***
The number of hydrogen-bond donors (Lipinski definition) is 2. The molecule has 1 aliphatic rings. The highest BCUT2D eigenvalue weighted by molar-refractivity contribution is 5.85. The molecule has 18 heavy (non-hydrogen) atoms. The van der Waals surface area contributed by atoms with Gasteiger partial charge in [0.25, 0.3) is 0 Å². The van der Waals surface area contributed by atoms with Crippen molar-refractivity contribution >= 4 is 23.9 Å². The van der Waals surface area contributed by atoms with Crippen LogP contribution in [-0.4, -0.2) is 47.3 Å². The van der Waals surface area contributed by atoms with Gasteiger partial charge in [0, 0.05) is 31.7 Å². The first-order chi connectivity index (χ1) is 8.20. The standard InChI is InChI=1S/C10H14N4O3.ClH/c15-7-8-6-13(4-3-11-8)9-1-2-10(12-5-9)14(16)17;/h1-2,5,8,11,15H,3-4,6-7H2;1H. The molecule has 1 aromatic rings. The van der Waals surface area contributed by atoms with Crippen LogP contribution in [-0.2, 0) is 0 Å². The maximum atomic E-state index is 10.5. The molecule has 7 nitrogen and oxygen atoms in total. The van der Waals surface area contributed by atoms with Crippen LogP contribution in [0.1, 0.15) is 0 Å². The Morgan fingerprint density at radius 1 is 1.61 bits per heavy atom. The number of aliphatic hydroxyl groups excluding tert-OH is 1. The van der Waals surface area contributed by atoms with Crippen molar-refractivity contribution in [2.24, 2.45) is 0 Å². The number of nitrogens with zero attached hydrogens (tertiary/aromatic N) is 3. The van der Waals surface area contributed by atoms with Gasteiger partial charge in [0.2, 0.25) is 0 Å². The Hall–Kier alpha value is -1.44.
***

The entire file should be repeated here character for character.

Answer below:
The number of hydrogen-bond donors (Lipinski definition) is 2. The molecule has 1 aliphatic rings. The highest BCUT2D eigenvalue weighted by molar-refractivity contribution is 5.85. The molecule has 18 heavy (non-hydrogen) atoms. The van der Waals surface area contributed by atoms with Gasteiger partial charge in [0.25, 0.3) is 0 Å². The van der Waals surface area contributed by atoms with Crippen molar-refractivity contribution >= 4 is 23.9 Å². The van der Waals surface area contributed by atoms with Crippen LogP contribution in [-0.4, -0.2) is 47.3 Å². The van der Waals surface area contributed by atoms with Gasteiger partial charge in [0, 0.05) is 31.7 Å². The first-order chi connectivity index (χ1) is 8.20. The standard InChI is InChI=1S/C10H14N4O3.ClH/c15-7-8-6-13(4-3-11-8)9-1-2-10(12-5-9)14(16)17;/h1-2,5,8,11,15H,3-4,6-7H2;1H. The molecule has 1 aromatic rings. The van der Waals surface area contributed by atoms with Crippen LogP contribution in [-0.2, 0) is 0 Å². The maximum atomic E-state index is 10.5. The molecule has 7 nitrogen and oxygen atoms in total. The van der Waals surface area contributed by atoms with Crippen LogP contribution in [0.1, 0.15) is 0 Å². The Morgan fingerprint density at radius 1 is 1.61 bits per heavy atom. The number of aliphatic hydroxyl groups excluding tert-OH is 1. The van der Waals surface area contributed by atoms with Crippen molar-refractivity contribution in [2.24, 2.45) is 0 Å². The number of nitrogens with zero attached hydrogens (tertiary/aromatic N) is 3. The van der Waals surface area contributed by atoms with Gasteiger partial charge in [0.2, 0.25) is 0 Å². The Hall–Kier alpha value is -1.44.